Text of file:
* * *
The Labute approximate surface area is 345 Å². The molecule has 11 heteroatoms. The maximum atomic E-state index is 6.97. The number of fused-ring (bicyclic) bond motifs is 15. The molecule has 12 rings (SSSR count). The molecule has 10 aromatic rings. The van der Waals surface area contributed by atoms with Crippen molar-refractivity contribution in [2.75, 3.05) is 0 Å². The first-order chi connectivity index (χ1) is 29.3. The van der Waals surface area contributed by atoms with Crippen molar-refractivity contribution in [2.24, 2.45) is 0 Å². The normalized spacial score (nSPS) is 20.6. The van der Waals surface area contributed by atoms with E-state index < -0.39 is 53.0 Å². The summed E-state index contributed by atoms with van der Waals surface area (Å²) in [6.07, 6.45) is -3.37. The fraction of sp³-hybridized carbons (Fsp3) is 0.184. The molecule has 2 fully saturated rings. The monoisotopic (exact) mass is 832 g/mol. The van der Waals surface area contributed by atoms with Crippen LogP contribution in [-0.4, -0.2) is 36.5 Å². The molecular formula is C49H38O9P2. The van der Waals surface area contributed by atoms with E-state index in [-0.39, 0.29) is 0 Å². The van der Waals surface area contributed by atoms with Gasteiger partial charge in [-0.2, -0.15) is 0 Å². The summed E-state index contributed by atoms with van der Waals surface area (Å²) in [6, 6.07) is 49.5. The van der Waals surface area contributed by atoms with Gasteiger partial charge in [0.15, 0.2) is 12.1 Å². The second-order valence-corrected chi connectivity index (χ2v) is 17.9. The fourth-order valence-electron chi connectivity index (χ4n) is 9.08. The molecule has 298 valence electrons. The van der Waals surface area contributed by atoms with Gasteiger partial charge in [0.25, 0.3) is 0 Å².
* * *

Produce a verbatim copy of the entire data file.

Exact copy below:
The Labute approximate surface area is 345 Å². The molecule has 11 heteroatoms. The maximum atomic E-state index is 6.97. The number of fused-ring (bicyclic) bond motifs is 15. The molecule has 12 rings (SSSR count). The molecule has 10 aromatic rings. The van der Waals surface area contributed by atoms with Crippen molar-refractivity contribution in [2.75, 3.05) is 0 Å². The first-order chi connectivity index (χ1) is 29.3. The van der Waals surface area contributed by atoms with Crippen molar-refractivity contribution in [2.24, 2.45) is 0 Å². The normalized spacial score (nSPS) is 20.6. The van der Waals surface area contributed by atoms with E-state index < -0.39 is 53.0 Å². The summed E-state index contributed by atoms with van der Waals surface area (Å²) in [6.07, 6.45) is -3.37. The fraction of sp³-hybridized carbons (Fsp3) is 0.184. The molecule has 2 fully saturated rings. The monoisotopic (exact) mass is 832 g/mol. The van der Waals surface area contributed by atoms with Crippen LogP contribution in [-0.4, -0.2) is 36.5 Å². The molecular formula is C49H38O9P2. The van der Waals surface area contributed by atoms with E-state index in [-0.39, 0.29) is 0 Å². The van der Waals surface area contributed by atoms with Gasteiger partial charge in [-0.2, -0.15) is 0 Å². The summed E-state index contributed by atoms with van der Waals surface area (Å²) in [6, 6.07) is 49.5. The van der Waals surface area contributed by atoms with Gasteiger partial charge in [0.15, 0.2) is 12.1 Å². The second-order valence-corrected chi connectivity index (χ2v) is 17.9. The fourth-order valence-electron chi connectivity index (χ4n) is 9.08. The molecule has 298 valence electrons. The van der Waals surface area contributed by atoms with Gasteiger partial charge in [0.25, 0.3) is 0 Å².